WASHINGTON - September 13 - Today The Wilderness Society is launching an online campaign to protest the Bush Administration’s decision to repeal the Roadless Area Conservation Rule. The campaign website, http://www.wilderness.org/roadless, encourages visitors to sign a petition urging the Secretary of Agriculture, Michael Johanns, to revoke the decision to roll back the Roadless Rule. Visitors to the site can sign the Citizen’s Petition for a National Rule to Protect National Forest Roadless Areas and find out more information about the effects of this dangerous policy on our National Forests.
“Make no mistake about it, this policy means that nearly one-third of our precious national forest land may now be opened to new and destructive activities, like logging and oil and gas drilling,” said senior policy analyst, Mike Anderson.
In January of 2001, after nearly three years of analysis and the greatest public outreach in the history of federal rulemaking, the U.S. Forest Service adopted the Roadless Area Conservation Rule, which seeks to conserve 58.5 million acres of roadless forests. The Roadless Rule is not only one of the most significant public lands measures of the last century, but it’s also one of the most popular. More than a million comments were submitted in favor of the original rule. However, the Bush Administration has failed to enforce this policy, and has now taken steps to completely dismantle it.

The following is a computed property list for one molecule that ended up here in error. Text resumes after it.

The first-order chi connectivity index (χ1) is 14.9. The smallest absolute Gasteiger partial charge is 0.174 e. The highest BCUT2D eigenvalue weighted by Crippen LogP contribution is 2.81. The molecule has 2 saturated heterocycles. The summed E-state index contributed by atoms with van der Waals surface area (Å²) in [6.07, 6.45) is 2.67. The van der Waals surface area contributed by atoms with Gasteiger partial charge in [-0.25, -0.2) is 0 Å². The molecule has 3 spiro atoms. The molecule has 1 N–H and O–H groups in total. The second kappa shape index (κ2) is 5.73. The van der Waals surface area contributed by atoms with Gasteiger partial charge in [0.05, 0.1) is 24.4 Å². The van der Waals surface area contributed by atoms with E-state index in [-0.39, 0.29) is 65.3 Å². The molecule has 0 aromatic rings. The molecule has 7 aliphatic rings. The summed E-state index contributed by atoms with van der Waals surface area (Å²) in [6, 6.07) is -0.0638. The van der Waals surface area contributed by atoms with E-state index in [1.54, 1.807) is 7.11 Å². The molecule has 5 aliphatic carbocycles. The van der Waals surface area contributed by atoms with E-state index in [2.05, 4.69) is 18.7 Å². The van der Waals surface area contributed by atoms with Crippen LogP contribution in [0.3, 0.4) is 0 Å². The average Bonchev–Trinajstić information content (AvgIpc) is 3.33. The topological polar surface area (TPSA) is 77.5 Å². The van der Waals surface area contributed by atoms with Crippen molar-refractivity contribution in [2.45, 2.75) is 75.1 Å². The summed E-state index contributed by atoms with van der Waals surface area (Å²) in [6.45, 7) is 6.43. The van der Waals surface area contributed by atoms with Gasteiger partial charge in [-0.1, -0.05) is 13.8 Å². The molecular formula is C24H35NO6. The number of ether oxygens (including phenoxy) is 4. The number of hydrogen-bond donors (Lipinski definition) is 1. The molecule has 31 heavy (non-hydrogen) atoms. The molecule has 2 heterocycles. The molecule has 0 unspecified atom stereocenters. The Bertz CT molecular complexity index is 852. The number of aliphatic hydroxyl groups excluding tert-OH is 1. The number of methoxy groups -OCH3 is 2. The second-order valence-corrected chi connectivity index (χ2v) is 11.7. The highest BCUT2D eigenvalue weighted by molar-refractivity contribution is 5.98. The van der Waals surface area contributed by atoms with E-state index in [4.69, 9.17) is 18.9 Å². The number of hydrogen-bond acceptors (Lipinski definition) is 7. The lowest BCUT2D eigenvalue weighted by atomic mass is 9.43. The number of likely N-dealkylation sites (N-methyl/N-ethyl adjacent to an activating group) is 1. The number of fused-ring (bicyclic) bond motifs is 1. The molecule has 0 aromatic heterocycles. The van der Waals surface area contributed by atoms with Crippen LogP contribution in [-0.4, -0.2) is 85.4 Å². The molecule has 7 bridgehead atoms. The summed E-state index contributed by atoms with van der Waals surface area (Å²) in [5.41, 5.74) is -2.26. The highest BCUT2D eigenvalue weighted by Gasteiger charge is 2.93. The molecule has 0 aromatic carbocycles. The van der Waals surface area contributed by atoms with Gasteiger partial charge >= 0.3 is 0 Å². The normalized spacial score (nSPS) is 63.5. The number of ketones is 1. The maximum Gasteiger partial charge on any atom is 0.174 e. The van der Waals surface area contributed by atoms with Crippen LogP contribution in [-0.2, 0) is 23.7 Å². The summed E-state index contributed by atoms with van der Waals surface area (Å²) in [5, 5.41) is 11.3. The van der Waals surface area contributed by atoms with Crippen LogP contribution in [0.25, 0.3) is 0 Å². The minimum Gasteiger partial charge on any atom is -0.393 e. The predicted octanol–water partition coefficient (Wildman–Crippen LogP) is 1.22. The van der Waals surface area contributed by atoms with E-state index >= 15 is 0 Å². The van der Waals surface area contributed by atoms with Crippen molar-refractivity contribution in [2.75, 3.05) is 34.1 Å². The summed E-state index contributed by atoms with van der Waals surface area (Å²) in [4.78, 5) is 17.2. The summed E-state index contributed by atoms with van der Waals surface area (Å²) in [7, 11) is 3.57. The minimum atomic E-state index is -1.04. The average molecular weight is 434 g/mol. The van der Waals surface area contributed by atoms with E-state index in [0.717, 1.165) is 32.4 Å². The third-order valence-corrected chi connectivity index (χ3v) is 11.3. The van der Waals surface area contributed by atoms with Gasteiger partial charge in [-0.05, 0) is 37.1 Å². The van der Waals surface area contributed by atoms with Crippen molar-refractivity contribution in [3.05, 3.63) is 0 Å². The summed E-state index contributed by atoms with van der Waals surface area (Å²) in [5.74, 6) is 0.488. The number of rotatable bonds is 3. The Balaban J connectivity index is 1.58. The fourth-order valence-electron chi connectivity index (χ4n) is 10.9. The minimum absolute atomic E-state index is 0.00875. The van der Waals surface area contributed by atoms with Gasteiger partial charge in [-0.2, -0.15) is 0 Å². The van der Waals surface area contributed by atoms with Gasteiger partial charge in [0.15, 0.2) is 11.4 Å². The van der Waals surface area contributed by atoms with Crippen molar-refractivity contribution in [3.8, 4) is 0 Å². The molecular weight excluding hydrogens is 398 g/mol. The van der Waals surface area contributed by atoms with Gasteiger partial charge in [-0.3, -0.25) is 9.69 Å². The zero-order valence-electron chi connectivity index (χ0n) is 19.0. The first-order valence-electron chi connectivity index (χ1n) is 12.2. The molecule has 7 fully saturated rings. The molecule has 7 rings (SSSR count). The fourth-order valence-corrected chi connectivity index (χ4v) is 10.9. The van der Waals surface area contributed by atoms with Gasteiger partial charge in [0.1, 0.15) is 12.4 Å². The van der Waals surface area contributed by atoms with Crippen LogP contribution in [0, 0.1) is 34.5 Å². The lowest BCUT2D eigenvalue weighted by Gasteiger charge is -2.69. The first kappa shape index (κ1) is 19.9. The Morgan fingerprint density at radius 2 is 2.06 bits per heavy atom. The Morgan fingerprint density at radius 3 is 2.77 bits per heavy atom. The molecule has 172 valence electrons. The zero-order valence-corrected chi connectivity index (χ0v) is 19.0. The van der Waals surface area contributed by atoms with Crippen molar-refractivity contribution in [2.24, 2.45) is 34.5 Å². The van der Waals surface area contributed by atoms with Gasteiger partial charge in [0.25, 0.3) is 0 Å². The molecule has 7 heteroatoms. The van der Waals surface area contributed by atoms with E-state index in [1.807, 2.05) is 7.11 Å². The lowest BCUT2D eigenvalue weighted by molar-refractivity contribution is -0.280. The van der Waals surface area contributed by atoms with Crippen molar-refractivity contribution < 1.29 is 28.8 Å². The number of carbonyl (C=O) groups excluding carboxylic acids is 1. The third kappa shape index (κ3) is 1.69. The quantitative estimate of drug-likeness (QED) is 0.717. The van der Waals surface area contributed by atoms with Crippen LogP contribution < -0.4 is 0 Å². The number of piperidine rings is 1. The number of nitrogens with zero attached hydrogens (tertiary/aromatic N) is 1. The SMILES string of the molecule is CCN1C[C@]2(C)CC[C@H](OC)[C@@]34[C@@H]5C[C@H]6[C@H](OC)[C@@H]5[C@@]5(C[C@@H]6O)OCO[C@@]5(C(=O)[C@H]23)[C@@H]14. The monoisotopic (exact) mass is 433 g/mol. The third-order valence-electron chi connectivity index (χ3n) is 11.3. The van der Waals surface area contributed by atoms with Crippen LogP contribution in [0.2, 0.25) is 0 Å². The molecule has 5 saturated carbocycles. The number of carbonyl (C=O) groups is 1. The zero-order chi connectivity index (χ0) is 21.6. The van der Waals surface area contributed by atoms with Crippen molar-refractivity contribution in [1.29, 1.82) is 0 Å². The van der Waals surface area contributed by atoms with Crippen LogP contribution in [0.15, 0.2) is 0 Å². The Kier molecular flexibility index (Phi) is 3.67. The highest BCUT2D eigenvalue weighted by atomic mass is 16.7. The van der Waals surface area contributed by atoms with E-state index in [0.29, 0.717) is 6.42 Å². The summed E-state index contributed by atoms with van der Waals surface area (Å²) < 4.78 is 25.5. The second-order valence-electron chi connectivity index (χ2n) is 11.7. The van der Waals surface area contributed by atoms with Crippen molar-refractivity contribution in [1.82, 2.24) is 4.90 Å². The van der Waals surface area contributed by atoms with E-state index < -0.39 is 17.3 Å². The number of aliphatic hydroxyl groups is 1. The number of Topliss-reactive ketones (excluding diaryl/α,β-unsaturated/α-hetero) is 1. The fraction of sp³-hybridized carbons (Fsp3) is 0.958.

“Under the Roadless Rule, Americans were assured that the last pristine forests would be preserved,” said Michael Francis, national forests program director. “This decision makes it very unlikely that future generations will see these forests in the same unspoiled condition they are in today.”
One example of a roadless area at risk is the Cherokee Park Roadless Area of Arapaho-Roosevelt National Forest in Colorado. Cherokee Park's 7,800 acres include 600 acres of old growth spruce-fir, as well as grassy lowland meadows and ponds, which serve as critical elk calving grounds. The proposed Sheep Creek Timber Sale would invade part of the Cherokee Park Roadless Area where prescribed burning, pre-commercial thinning, and clearcutting would take place. Cherokee Park's remarkable variety of scenic terrain and habitat and their proximity to Fort Collins offer Front Range residents a rare opportunity to visit some of the last remaining wild lands near Colorado's urban centers.